By Wendy Weiss, The Queen of prospecting®
I received the following question from a reader of this newsletter. She wrote:
“I am following up on leads from people who are requesting information on a long-term care insurance program. Although I have their personal information in front of me, they patently deny having sent in the request. Since these leads are our bread and butter, I don’t want to be confrontational. I want to win them over–not an easy task under these circumstances. Do you have any suggestions for this type of ‘warm’ call, which gets treated like a ‘cold’ call?”
Those pesky prospects. Denying that they’ve requested information. How do they dare?
Yep, that’s the problem with the label, ‘warm.’ Nobody told the prospects.
While it may indeed feel like your ‘warm’ prospects are lying to you, the reality is that every one that you call, every prospect whether they are a ‘warm’ lead or a ‘cold’ lead, everyone is extremely busy. Your prospects, even the ‘warm’ ones, are not sitting by the phone waiting for you to call. At the moment that you call your prospect each and every one of them is doing something else. They may have at one time filled out a form or clicked a link online, but you really can’t expect that they’re going to remember doing so. In addition, just because a prospect may have at one time filled out a form does not mean that prospect is an educated prospect who understands the value of your offering and is ready to buy.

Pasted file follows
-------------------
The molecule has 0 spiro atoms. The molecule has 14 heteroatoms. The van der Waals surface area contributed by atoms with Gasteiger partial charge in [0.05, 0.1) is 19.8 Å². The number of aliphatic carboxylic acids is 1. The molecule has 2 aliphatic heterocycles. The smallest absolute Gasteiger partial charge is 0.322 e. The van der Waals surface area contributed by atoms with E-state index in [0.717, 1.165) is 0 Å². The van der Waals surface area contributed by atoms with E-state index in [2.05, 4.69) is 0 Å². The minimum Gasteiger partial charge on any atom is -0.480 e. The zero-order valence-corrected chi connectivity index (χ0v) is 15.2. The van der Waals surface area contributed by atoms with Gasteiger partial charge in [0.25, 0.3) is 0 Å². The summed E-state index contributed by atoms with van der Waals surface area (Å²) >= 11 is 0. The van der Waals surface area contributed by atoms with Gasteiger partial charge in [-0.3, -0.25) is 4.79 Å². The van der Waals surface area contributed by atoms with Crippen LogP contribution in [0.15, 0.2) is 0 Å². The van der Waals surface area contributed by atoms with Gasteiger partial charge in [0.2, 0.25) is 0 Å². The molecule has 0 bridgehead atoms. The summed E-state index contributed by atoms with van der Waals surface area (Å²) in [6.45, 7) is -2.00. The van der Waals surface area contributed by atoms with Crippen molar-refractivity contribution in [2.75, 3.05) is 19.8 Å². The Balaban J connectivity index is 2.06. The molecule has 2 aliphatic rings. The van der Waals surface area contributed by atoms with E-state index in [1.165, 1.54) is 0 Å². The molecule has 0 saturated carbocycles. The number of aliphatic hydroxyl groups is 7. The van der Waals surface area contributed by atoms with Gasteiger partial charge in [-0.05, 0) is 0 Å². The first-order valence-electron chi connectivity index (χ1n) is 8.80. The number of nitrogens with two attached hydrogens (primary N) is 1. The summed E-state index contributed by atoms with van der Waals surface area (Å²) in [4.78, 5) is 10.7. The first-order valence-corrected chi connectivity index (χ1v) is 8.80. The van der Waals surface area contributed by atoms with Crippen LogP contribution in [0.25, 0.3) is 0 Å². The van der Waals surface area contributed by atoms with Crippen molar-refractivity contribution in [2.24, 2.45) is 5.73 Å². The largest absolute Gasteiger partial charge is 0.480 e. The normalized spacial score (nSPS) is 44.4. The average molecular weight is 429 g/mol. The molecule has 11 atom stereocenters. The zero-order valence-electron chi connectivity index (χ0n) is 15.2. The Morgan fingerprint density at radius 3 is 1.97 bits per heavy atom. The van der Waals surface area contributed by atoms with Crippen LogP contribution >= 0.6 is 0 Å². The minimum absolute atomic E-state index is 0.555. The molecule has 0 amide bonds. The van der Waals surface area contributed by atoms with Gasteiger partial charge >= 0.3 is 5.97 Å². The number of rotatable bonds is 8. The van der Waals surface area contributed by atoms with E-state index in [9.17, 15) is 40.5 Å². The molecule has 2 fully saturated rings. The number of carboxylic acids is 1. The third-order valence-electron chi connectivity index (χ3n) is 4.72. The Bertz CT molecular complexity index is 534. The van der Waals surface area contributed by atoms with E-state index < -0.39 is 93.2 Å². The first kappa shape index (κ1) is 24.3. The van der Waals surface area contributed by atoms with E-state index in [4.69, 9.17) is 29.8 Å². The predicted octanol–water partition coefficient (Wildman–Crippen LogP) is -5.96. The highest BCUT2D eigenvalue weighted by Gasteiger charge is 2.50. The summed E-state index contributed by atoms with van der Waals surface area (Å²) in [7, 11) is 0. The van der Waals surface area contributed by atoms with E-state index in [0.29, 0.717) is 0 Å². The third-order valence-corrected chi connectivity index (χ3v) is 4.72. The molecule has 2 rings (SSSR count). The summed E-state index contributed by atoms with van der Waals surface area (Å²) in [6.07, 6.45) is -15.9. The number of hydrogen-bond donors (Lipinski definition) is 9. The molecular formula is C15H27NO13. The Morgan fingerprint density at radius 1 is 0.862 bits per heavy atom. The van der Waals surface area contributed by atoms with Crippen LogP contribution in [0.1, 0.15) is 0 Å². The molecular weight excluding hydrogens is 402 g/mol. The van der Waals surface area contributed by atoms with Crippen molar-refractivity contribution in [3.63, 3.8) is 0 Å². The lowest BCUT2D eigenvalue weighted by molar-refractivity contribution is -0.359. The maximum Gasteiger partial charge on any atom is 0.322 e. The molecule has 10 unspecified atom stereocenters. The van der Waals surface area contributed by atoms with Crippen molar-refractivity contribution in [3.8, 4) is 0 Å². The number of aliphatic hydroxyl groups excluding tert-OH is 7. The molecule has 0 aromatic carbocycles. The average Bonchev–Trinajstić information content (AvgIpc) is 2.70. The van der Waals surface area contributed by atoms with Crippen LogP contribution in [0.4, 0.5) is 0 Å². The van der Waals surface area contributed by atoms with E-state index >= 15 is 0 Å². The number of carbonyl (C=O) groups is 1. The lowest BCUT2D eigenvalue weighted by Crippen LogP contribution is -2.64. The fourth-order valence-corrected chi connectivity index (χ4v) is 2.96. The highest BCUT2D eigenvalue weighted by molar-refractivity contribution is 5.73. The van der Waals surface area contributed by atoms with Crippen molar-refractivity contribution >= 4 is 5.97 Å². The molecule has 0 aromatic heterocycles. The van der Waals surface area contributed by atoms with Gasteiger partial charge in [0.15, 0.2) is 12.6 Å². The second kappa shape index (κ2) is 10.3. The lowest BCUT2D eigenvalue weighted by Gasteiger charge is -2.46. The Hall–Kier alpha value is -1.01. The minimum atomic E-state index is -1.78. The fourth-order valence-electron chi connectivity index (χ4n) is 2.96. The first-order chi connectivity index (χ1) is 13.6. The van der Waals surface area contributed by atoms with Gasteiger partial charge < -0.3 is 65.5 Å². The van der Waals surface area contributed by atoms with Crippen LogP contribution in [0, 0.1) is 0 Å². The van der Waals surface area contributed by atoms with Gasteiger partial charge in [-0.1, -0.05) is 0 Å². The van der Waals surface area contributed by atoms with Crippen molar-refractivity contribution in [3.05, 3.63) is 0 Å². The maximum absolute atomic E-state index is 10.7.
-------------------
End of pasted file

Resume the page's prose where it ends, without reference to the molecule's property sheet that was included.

The above caller’s challenge could be solved with appropriate messaging. It’s all about the message and not about the label of the call. ‘prospecting’ and ‘warm calling’ are exactly the same skill set. You need to be able to help your prospect understand the value that you represent. Too many prospectors instead rely on the appellation, ‘warm’ and so skip this important part of their introduction. They assume the prospect knows everything about the product and/or service and is ready to buy. In most cases, nothing could be farther from the truth.
The prospector above actually had the answer. She asked what to do about “a ‘warm’ call which gets treated like a cold call.” The answer is that in every encounter with a prospect forget about the label. Instead craft a script that is crystal clear and that focuses on how you help your customers. Then if your prospect really did fill out a form they’ll remember why. If they didn’t fill out a form, well you’re covered for that situation as well.